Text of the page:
In Continental T.V. v. GTE Sylvania (1977), Justice Powell observed that antitrust law should go easy on manufacturer restraints on dealer resale because manufacturers could always decide to integrate forward into distribution and bypass dealers altogether. As anyone who has followed electric car manufacturer Tesla’s recent travails will know, Justice Powell’s observation is not true of the auto industry. Dealer franchise laws in most states require car manufacturers to sell through independent dealers. Tesla apparently would like to bypass the traditional dealership model and sell directly to customers, which is landing the company in legal hot waters in many states, including traditionally “free market” states like Texas, Virginia, and North Carolina.
Tesla is the offspring of the South African-American entrepreneur Elon Musk, who also brought us Pay-Pal and SpaceX. The company’s luxury electric cars have caused a sensation in the auto industry, including a review by Consumer Reports calling Tesla’s Model S the best car it ever tested. Extraordinarily for a startup, in the first quarter of 2013, Tesla Model S sales exceeded the top line offerings of the established German luxury brands, Mercedes, BMW, and Audi. Indeed, more Teslas were sold than BMW 7 series and Audi A8s combined.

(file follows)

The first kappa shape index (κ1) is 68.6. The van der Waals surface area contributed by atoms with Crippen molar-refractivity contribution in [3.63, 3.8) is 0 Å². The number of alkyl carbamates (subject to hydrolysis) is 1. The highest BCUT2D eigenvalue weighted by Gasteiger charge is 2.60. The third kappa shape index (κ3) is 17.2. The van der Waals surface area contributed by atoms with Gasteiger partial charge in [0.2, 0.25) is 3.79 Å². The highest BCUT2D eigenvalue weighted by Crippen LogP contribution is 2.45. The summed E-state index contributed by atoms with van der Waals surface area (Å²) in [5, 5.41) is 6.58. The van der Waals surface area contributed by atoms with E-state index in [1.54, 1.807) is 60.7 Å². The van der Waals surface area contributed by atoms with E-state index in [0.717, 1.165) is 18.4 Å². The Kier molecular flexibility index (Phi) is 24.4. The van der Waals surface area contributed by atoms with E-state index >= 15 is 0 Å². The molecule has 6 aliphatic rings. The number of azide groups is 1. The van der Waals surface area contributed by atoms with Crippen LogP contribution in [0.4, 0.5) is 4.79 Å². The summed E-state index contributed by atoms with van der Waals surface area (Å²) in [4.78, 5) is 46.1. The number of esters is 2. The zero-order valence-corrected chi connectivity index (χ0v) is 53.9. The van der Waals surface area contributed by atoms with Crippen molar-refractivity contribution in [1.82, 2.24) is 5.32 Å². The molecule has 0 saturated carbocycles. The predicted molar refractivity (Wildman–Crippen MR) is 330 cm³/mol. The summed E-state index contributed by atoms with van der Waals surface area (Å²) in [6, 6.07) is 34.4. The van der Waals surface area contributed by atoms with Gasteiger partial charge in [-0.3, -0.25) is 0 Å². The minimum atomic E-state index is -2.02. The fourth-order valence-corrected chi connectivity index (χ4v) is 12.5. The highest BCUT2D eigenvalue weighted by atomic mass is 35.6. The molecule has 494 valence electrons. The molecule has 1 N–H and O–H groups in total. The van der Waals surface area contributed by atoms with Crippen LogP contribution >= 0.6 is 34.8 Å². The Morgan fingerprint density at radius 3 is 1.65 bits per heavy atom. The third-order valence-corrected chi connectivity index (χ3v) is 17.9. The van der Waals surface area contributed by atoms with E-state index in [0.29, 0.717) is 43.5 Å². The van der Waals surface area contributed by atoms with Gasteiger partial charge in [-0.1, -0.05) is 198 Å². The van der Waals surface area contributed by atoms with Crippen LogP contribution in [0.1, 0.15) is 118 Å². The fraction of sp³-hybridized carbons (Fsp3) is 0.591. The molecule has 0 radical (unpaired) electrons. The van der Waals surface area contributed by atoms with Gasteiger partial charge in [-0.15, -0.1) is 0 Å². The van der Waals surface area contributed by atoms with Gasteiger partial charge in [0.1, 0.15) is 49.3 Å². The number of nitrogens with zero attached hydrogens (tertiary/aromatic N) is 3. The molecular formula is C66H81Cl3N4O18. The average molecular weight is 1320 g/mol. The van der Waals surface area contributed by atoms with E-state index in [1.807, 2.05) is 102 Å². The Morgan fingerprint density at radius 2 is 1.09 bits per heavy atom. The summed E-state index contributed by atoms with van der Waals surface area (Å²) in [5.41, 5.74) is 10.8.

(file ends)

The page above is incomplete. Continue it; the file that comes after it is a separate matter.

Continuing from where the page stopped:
One would imagine that Tesla’s biggest problem would be economic and technological—creating the infrastructure for battery-pack swap and charging facilities necessary to persuade customers that powering their Teslas will be as seamless as pumping gas at a filling station. (Telsa’s recently announced 90-second battery pack swap will go a long way in that direction). Alas, Tesla’s major stumbling block seems to be more legal than technological. Tesla wants to open its own showrooms and sell directly to customers. The powerful car dealers’ lobby has been invoking decades-old dealer franchising laws to block Tesla’s progress, insisting that Tesla must sell through independent, franchised dealers like other car companies do. Tesla has been lobbying for legislative reforms at the state level, thus far with mixed success.